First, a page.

Temple stood, is not an empty plot of land today. When we picture “Jerusalem of
Gold,” we envision a majestic golden dome. That dome and its neighboring
mosque are of tremendously sacred significance to Muslims.
For some Jews, the Dome of the Rock and Al-Aqsa Mosque constitute a
terrible desecration. For others of us, those structures enhance the sanctity of
the holy city. Jerusalem is birthplace not only of one but of three great world
religions: Judaism, Christianity, and Islam. During the years between 1949 and
1967, when Jordan occupied the Old City of Jerusalem, our own holiest site, the
Western Wall of the Temple Mount, was desecrated. By contrast, since 1967,
Israel has vouchsafed the sanctity of the Muslim holy places on the Temple
Mount, even to the point of outlawing Jewish prayer on the Temple Mount out of
deference to the Muslim shrines. Respecting other faiths and their holy places is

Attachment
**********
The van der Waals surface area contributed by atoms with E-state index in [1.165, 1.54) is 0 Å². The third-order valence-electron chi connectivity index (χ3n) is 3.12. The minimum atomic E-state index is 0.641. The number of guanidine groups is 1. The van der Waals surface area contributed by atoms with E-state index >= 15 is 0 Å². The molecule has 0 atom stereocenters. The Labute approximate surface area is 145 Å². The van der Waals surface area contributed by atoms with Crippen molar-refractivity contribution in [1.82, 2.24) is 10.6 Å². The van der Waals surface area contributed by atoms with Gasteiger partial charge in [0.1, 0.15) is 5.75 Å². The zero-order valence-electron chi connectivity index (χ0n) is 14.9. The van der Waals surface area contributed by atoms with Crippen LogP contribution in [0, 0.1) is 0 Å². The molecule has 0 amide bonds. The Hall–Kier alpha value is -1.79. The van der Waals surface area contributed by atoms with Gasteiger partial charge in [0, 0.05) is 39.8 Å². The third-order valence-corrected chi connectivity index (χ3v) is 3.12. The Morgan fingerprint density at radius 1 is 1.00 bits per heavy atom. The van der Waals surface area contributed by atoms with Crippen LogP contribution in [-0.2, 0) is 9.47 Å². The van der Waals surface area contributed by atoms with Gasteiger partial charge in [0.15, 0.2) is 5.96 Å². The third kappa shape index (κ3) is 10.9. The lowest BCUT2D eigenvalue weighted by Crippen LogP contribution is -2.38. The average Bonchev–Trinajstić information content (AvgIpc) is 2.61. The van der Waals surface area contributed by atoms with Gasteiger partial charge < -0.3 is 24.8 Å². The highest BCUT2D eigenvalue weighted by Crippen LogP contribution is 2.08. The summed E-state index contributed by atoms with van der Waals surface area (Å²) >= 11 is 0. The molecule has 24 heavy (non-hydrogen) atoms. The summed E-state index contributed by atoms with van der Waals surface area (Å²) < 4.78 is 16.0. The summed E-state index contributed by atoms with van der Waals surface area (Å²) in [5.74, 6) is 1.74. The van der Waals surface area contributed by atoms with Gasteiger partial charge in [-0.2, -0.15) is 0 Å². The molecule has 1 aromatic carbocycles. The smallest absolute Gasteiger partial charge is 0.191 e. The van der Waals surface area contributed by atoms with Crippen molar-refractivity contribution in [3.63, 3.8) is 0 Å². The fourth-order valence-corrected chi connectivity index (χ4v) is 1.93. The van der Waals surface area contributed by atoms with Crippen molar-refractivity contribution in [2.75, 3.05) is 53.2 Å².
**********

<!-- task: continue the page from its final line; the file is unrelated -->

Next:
one way that the Israel fulfills the commandment to love our neighbors as
But what if God did send a messianic redeemer? Not only Orthodox Jews,
but our Conservative brothers and sisters pray that God’s Messiah will herald the
reestablishment of sacrifices in the Jerusalem Temple. We do not.
Our Reform founders were as anti-Zionist as the Orthodox, if for a
completely different reason. They believed that they had found the Promised
Land in modern Western Europe and in America. Reform Judaism embraced
Zionism in the late 1930s. The Holocaust put to rest any thought that ultimate
redemption had been found in the modern world.
In those earliest, anti-Zionist days, all prayers expressing a hope for a return
to Zion were eliminated, including of course any reference to a rebuilt Temple or
reestablishment of sacrifices. Later Reform prayer books would extol our
people’s return to Zion. To this day, we do not ask that the Jewish people in its
entirety be gathered to the State of Israel, and we certainly do not ask for a
resumption of sacrifices.
2,000 years ago, our rabbis were faced with a daunting challenge. Up until
that point, the God of Israel had been worshiped in only one way: through